Happy (actual) Birthday, Dr. King!

Don’t you just love the father of the Civil Rights Movement of the 1960s? How could you not?

Unless you’re a bigot, then I guess you could.

All the man did was put his life on the line and die for the black, the brown, the poor, the uneducated and everyone who wanted to be free. So, I love the man. Love the message. Glad he stepped up to the task when the bell tolled for him. I can’t say if I would have had the guts to take on a job that I knew would eventually get me slaughtered, if I knew I wouldn’t see my children grow up.

And don’t you love how at King Day programs in Black communities they always say his whole name? The Reverend Doctor Martin Luther King Junior? They always say it with such pride. Just gets me all hoarse in the throat a little.

The Black Snob put a moratorium on watching movies about slavery, the Civil Rights Movement and various crises in Africa a few years ago because she literally could not take the emotional toll of watching black people struggle to be free with a foot on their necks. It’s not that they aren’t good movies — they’re often AMAZING, Award-winning foot-on-neck-movies (with the exceptions of “Queen” and “Mandingo” — the only “camp” slavery film that still manages to be horribly depressing). But I just end up crying the whole time. Like with the 1978 “King” miniseries that incorporates actual footage from protesters being hosed and dogs being sicked on them. Last year on King holiday I was flipping through the free TV channels (as I had no cable back in Bakersfield, CA) and that miniseries was on and I knew I should turn the channel, but just like when I first saw the movie in the 1980s I could not turn away. So I just sat there an sobbed for two hours until King was dead in a hospital room.

Then there’s “Glory” which I saw so many times in my youth I practically have PTSD over it. Want to see me curl up in a fetal position crying? I’ve usually already been sobbing since Denzel gets whipped after, you know, it’s obvious he got beat enough as a slave. And I’ve cried through Morgan Freeman trying to talk some sense into Denzel’s hard head. But I die, DIE every time the end rolls up (SPOILER ALERT!) , the men start marching across the beach to their doom and Matthew Broderick gets off the damn horse to march with them. And I’m pretty much inconsolable when Denzel picks up the flag from dead Matthew Broderick’s hand and leads the men to charge over fort.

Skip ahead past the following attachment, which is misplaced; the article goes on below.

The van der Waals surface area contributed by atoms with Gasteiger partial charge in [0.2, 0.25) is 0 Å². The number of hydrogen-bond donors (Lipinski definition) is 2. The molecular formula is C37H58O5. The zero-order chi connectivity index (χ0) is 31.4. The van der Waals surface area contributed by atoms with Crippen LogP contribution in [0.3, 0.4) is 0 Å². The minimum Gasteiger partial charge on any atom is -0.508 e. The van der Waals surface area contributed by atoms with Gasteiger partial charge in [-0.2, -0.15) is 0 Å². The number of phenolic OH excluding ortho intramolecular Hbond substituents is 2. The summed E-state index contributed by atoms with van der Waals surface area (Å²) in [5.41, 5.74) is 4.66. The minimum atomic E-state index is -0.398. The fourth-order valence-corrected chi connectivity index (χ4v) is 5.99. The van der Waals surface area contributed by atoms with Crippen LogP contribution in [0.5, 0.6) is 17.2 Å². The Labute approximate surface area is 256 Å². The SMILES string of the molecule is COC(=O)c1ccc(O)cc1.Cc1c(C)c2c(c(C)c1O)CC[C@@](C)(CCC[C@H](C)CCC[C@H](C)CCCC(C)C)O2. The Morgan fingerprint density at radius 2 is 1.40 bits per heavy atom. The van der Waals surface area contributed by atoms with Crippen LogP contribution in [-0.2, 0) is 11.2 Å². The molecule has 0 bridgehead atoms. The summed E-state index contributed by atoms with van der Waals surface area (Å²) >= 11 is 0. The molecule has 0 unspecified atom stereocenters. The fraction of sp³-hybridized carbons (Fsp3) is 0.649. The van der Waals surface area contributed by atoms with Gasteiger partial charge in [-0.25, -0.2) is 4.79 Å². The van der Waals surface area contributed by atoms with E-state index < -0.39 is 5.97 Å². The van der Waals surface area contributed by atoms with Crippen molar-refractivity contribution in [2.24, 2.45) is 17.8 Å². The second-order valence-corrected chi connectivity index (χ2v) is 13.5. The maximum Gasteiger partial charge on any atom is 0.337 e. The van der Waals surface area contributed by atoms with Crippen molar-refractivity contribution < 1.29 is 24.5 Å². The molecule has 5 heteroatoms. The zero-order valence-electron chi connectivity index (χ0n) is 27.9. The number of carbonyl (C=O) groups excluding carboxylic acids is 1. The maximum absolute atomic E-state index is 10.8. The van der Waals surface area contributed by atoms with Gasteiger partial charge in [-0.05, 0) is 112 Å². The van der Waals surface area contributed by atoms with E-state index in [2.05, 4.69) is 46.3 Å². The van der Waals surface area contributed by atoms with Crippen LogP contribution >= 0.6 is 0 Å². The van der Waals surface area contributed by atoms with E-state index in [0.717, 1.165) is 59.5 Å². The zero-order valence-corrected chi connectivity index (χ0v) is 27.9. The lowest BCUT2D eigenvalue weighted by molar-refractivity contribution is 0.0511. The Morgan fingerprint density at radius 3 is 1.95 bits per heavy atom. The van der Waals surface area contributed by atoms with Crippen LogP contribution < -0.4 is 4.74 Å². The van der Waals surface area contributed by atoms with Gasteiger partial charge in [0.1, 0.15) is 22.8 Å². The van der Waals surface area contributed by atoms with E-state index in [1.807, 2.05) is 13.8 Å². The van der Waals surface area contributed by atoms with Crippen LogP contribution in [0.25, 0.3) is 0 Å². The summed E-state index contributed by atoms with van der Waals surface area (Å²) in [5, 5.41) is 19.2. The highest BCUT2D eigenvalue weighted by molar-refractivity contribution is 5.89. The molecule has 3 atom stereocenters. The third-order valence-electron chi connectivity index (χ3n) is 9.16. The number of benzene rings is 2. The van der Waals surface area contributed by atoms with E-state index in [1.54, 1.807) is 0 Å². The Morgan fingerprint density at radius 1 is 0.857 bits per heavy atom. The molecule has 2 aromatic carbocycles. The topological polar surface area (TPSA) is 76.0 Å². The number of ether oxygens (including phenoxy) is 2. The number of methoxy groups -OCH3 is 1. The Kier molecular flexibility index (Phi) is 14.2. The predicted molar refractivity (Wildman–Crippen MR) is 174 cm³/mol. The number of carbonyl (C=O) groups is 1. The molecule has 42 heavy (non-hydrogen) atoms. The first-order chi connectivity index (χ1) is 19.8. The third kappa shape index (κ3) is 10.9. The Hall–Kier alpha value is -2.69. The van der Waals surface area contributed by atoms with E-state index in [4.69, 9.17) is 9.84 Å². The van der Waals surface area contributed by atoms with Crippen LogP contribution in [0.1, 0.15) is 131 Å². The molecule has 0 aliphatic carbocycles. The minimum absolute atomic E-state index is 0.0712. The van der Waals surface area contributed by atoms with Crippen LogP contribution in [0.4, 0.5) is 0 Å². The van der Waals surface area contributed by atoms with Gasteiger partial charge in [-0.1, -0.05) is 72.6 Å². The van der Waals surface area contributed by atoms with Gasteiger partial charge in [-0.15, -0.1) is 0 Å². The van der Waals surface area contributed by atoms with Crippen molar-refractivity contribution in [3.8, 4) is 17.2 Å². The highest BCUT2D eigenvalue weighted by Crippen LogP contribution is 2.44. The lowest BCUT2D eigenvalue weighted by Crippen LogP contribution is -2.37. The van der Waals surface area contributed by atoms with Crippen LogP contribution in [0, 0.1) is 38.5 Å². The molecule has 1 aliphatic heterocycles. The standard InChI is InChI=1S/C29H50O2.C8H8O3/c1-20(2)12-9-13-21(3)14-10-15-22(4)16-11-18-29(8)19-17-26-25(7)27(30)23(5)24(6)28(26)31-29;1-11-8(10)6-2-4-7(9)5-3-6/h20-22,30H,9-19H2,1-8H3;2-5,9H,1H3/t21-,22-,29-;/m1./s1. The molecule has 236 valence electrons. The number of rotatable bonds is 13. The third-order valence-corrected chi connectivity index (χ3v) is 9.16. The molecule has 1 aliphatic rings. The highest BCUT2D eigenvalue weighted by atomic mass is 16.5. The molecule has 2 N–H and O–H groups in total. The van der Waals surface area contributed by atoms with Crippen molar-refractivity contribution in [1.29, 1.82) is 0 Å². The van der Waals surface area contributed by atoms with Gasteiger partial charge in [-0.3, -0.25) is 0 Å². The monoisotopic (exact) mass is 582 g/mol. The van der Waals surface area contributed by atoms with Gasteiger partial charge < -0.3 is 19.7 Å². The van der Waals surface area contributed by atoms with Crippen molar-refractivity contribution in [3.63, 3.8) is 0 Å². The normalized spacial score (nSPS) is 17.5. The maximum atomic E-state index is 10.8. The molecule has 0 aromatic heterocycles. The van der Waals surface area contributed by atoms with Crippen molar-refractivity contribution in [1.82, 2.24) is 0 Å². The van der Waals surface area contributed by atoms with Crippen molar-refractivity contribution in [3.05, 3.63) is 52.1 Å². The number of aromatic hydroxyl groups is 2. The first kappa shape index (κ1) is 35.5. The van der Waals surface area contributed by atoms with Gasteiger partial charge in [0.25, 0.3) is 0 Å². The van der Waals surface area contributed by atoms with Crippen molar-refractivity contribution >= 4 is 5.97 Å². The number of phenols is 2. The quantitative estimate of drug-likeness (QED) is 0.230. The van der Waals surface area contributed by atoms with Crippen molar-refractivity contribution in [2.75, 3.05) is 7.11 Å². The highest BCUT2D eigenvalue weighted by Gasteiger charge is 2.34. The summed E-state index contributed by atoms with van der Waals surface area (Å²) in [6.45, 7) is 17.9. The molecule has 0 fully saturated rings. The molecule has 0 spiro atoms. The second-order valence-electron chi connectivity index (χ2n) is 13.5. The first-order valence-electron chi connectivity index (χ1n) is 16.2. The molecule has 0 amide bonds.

Why? Why did every history teacher, plus my parents, plus various cable networks show this film to me over and over? It’s so good and so freakin’ sad and wonderful all at the same time.

Hence the moratorium. Folks take moratoriums on Holocaust films. I’m still on my moratorium on black folks fighting for freedom films. I only lifted that moratorium briefly to see Dijmon Honsou and Leo DiCaprio in “Blood Diamond.” Also a good movie, but also a horrible movie. Nothing like people hacking people with machetes and child soldiers being doped up to massacre townsfolk.

My parents inundated me and my sister with black history from an early age. And we got the good, the bad and the “Rosewood.” She wanted us to know our history, be proud and not be sad. We watched every documentary, every film on black life she could find. We read “The Autobiography of Malcolm X” when we were 13. When I was that little, it didn’t upset me. I liked history, so it was just history to me. I didn’t feel any more strongly about MLK that I did about George Washington leading the Continental Army.

In high school I was riveted by the documentary “Eyes on the Prize” which was being replayed on PBS for a week. My father, who always managed to disappear whenever my mother turned the TV or VCR to black folks catching Hell, looked at me around day four of the documentary and say, “You’re still watching this? You’re going to turn into a militant.”